Bio-printing revolution

By | Business
The dental and medical market for 3D printers is expected to expand by 365% to £523m by 2025. Image credit - @Army Medicine via flickr.co.uk

Dentures, hip joints, replacement knees and potentially printable skin and organs aims to drive growth in the burgeoning market for 3D printers over the next decade, according to new research. Bio-printing, or the process of creating human tissues through 3D printers, is a highly contested area of technological innovation.

Bio-printing works by firstly identifying the main architectural and compositional elements of the tissue, basically its genetic make-up. This is then used to create a template that the bio-printer can use to generate the same tissue. To do so, the bio-printer uses “bio-ink”, made up of cells from any source, which it deposits in precise layers. Looking at the end result, compared to traditional methods, functional living human tissue can provide better predictive value of what occurs in the human body when a drug is given or during medical issue progression.

At present, 3D printers are most widely used in the automotive industry where they help produce prototypes for new cars or car parts. The next biggest market is aero-space, where manufacturers are using the technology to make lighter versions of complex parts for aeroplanes. Already, 3D printers have been used by the medical industry to create a jaw; a pelvis and several customised hip replacements from metal.

The dental and medical market for 3D printers is expected to expand by 365% to £523m by 2025, according to IDTechEx analysts; even before bio-printing technology is taken into account. If bio-printing becomes suitable for commercial use, which scientists aim to allow the printing of pieces of skin, liver or kidney using live cells; analysts estimate the medical market could reach a value of $6bn or more within 10 years. While printing of complete organs for transplants may be decades away, the use of pieces of tissue for laboratory toxicology tests for cosmetic procedures or drugs could be ready within five years; supporting the medical market for 3D printers overtake all other sectors.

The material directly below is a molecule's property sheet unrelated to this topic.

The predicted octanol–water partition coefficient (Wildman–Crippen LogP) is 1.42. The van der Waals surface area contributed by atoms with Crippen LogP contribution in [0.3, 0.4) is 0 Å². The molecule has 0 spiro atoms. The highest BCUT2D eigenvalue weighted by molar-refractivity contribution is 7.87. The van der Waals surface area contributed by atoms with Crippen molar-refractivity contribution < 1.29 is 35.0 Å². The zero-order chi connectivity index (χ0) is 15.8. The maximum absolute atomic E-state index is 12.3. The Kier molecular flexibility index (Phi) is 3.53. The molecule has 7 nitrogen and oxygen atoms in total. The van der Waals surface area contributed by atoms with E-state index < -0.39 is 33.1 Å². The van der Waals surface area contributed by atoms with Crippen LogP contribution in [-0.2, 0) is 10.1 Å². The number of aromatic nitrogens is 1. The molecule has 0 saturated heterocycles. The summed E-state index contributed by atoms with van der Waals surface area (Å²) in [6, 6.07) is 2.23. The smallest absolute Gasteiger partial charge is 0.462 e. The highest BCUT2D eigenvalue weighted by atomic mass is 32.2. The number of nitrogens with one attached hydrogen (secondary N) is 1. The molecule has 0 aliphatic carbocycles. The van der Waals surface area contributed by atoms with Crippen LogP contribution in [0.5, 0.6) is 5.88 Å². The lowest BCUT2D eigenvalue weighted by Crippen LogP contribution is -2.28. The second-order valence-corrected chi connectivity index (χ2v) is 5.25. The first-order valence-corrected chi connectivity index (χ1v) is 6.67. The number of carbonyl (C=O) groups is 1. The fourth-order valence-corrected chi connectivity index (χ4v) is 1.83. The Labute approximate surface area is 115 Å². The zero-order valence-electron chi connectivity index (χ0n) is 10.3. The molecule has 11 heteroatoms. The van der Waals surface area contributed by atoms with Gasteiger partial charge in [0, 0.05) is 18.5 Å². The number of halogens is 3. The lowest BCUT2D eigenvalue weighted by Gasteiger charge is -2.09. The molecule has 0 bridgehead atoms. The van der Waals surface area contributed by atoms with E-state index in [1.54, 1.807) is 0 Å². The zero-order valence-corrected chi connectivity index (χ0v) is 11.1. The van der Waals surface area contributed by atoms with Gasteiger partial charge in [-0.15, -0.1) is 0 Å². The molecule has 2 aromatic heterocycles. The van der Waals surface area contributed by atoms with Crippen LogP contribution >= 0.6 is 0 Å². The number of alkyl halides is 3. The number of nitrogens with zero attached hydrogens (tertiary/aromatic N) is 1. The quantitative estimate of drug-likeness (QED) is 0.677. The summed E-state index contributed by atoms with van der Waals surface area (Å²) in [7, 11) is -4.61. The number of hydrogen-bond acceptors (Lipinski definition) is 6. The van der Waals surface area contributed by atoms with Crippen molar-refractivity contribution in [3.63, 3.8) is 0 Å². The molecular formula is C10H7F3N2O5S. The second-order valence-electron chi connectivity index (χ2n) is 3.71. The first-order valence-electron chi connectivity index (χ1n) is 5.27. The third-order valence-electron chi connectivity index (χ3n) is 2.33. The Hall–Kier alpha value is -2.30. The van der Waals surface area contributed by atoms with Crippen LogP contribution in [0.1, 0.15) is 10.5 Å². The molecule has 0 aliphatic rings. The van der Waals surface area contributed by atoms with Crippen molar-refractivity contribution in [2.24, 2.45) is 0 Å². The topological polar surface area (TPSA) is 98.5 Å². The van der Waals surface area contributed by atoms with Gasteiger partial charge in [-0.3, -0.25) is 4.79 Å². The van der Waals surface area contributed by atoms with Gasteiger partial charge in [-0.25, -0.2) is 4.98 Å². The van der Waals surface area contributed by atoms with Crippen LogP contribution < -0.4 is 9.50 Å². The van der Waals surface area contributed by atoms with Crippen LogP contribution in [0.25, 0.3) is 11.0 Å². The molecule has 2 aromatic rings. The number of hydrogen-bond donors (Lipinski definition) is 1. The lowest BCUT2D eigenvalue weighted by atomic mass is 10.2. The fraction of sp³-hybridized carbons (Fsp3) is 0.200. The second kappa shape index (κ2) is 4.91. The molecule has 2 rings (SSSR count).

Organovo design and create functional human tissues, they recently bio-printed their first 3D liver tissue for testing purposes and have created 24 strips of liver tissues within a single plate. In 2010 the company also printed the first human blood vessel, without the use of scaffolds. They estimate that it would take 10 days to print an average sized liver and lobe. However, they also predict that the speed and efficiency, with which they may create such tissue structures, aims to greatly advance in the future.

In the meantime, Organovo plans to market and launch its 3D liver tissue to pharmaceutical companies and research labs by the end of December; and is currently developing bio-printed breast cancer tissues, alongside lung and muscle tissues. With the technology advancing at such a fast rate, the concept of entire organs and bodies being produced by 3D printers is becoming a concrete reality.

In addition to body parts, researchers at Louisiana Tech University have developed a way to use regular desktop 3D printers to fabricate custom medical implants that may be used for targeted drug delivery. The team of doctoral students and research staff at the university collaborated to make filament extruders, which may create biocompatible 3D printer filaments with specialized properties for drug delivery. Many experts agree that the team’s research paves the way for easy to make and affordable custom-made drugs.

The medical-quality filaments have specialised properties, which enable them to be infused with antibacterial and chemotherapeutic drug compounds. Doctors can infuse the filament with the necessary dosage required by the specific drug for a patient, and go on to use a standard consumer-level 3D printer to print the drug-infused biomaterial into capsules.

With the new bio-ink information and bio-print technology discovered recently, researchers may now better conduct and tailor bio-printing studies; which may lead to quicker development of functional 3D printed ‘self-made’ organs.

Which areas of the medical industry should look towards increasing their investment in 3D bio-printing technology?

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